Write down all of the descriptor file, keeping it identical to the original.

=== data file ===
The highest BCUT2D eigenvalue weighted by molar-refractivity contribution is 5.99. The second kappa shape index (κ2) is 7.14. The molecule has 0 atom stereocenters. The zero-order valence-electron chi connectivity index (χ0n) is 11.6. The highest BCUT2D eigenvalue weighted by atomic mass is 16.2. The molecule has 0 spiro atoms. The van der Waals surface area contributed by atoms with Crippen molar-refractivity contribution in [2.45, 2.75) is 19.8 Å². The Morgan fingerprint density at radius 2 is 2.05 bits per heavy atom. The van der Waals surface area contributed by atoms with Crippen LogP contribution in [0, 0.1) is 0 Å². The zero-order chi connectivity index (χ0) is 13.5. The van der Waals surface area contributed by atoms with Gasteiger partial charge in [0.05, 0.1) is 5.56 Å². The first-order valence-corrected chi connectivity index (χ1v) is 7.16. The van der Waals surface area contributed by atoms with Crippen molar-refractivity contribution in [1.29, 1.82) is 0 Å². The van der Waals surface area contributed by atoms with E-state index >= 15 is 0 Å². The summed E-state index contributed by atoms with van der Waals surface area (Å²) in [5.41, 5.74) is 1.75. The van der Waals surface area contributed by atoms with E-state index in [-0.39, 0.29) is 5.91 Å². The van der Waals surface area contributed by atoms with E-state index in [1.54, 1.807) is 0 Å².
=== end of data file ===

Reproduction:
The highest BCUT2D eigenvalue weighted by molar-refractivity contribution is 5.99. The second kappa shape index (κ2) is 7.14. The molecule has 0 atom stereocenters. The zero-order valence-electron chi connectivity index (χ0n) is 11.6. The highest BCUT2D eigenvalue weighted by atomic mass is 16.2. The molecule has 0 spiro atoms. The van der Waals surface area contributed by atoms with Crippen molar-refractivity contribution in [2.45, 2.75) is 19.8 Å². The Morgan fingerprint density at radius 2 is 2.05 bits per heavy atom. The van der Waals surface area contributed by atoms with Crippen LogP contribution in [0, 0.1) is 0 Å². The zero-order chi connectivity index (χ0) is 13.5. The van der Waals surface area contributed by atoms with Gasteiger partial charge in [0.05, 0.1) is 5.56 Å². The first-order valence-corrected chi connectivity index (χ1v) is 7.16. The van der Waals surface area contributed by atoms with Crippen molar-refractivity contribution in [1.29, 1.82) is 0 Å². The van der Waals surface area contributed by atoms with E-state index >= 15 is 0 Å². The summed E-state index contributed by atoms with van der Waals surface area (Å²) in [5.41, 5.74) is 1.75. The van der Waals surface area contributed by atoms with E-state index in [-0.39, 0.29) is 5.91 Å². The van der Waals surface area contributed by atoms with E-state index in [1.54, 1.807) is 0 Å².